Patients with sinus rhythm on the day of surgery were compared to patients with atrial fibrillation. Preoperative echocardiographic assessment revealed that patients with sinus rhythm had smaller left atrial sizes (4.0 cm vs 4.8 cm; P=.003) and a lower pulmonary arterial systolic pressure (36.5 mmHg vs 46 mmHg; P=.026) than patients with atrial fibrillation. However, their RVs (sinus 11.5 cm/s vs AFib 11.1 cm/s; P=.096) and IVA (sinus 2.58 m/s2 vs AFib 2.29 V; P=.53) values were similar. During the postoperative follow-up the RVs values were similar (early postoperative: sinus 6.4 cm/s vs AFib 5.7 cm/s; P=.123; first month after surgery: sinus 6.7 cm/s vs AFib 5.7 cm/s; P=.078; 6 months after surgery: sinus 10.2 vs AFib 9.5 cm/s; P=.057). Similarly, the IVA values for the 2 groups were alike (early postoperative: sinus 1.08 m/s2 vs AFib 1.19 m/ s2; P=.575; one month after surgery: sinus 1.64 m/s2 vs AFib 1.89 m/s2; P=.372; 6 months after surgery: sinus 2.66 m/s2 vs AFib 2.69 m/s2; P=.977). The RVs values were lower at 6 months of follow-up in both groups compared to their preoperative values (sinus 11.5 cm/s vs 10.2 cm/s; P<.001; AFib 11.1 cm/s vs 9.5 cm/s; P<.001). The IVA values had recovered by sixth months of follow-up (sinus 2.58 m/s2 vs 2.66 m/ s2; P=.273; AFib 2.29 m/s2 vs 2.69 m/s2; P=.002).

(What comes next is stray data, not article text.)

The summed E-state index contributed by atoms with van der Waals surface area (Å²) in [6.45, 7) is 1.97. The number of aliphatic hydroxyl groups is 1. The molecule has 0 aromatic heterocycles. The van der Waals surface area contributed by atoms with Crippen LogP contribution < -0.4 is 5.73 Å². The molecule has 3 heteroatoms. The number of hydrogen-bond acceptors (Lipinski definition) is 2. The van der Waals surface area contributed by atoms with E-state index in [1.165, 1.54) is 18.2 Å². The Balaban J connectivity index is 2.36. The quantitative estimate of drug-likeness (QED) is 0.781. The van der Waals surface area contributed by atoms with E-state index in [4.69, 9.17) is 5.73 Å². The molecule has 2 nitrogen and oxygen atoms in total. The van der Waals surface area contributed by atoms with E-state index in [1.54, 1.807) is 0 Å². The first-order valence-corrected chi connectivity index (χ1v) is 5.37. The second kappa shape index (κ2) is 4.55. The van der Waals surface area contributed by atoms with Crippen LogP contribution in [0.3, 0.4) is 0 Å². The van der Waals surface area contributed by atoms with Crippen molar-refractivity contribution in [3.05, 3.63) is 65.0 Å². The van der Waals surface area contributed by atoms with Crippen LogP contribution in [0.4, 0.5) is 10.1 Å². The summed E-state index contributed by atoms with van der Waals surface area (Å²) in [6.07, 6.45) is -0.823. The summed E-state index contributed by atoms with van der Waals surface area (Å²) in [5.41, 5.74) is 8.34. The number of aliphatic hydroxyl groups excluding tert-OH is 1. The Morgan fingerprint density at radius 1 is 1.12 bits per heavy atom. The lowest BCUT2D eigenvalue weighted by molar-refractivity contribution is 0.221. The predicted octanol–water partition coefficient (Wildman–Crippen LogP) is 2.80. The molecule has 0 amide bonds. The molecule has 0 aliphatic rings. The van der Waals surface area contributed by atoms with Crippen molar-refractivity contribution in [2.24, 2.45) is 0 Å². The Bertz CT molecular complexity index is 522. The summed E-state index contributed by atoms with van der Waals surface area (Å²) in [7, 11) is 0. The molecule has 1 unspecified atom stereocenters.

Surgery was performed on 37 patients using antegrade blood cardioplegia, in 18 patients using retrograde blood cardioplegia, and in eight patients using combined antegrade and retrograde blood cardioplegia. No significant differences were seen between these groups with respect to functional and IVA recovery at six months of follow-up (Table 4). Neither was any significant correlation found between echocardiographic values and the aortic cross-clamp time, operation or pump duration, nor the maximum level of hypothermia.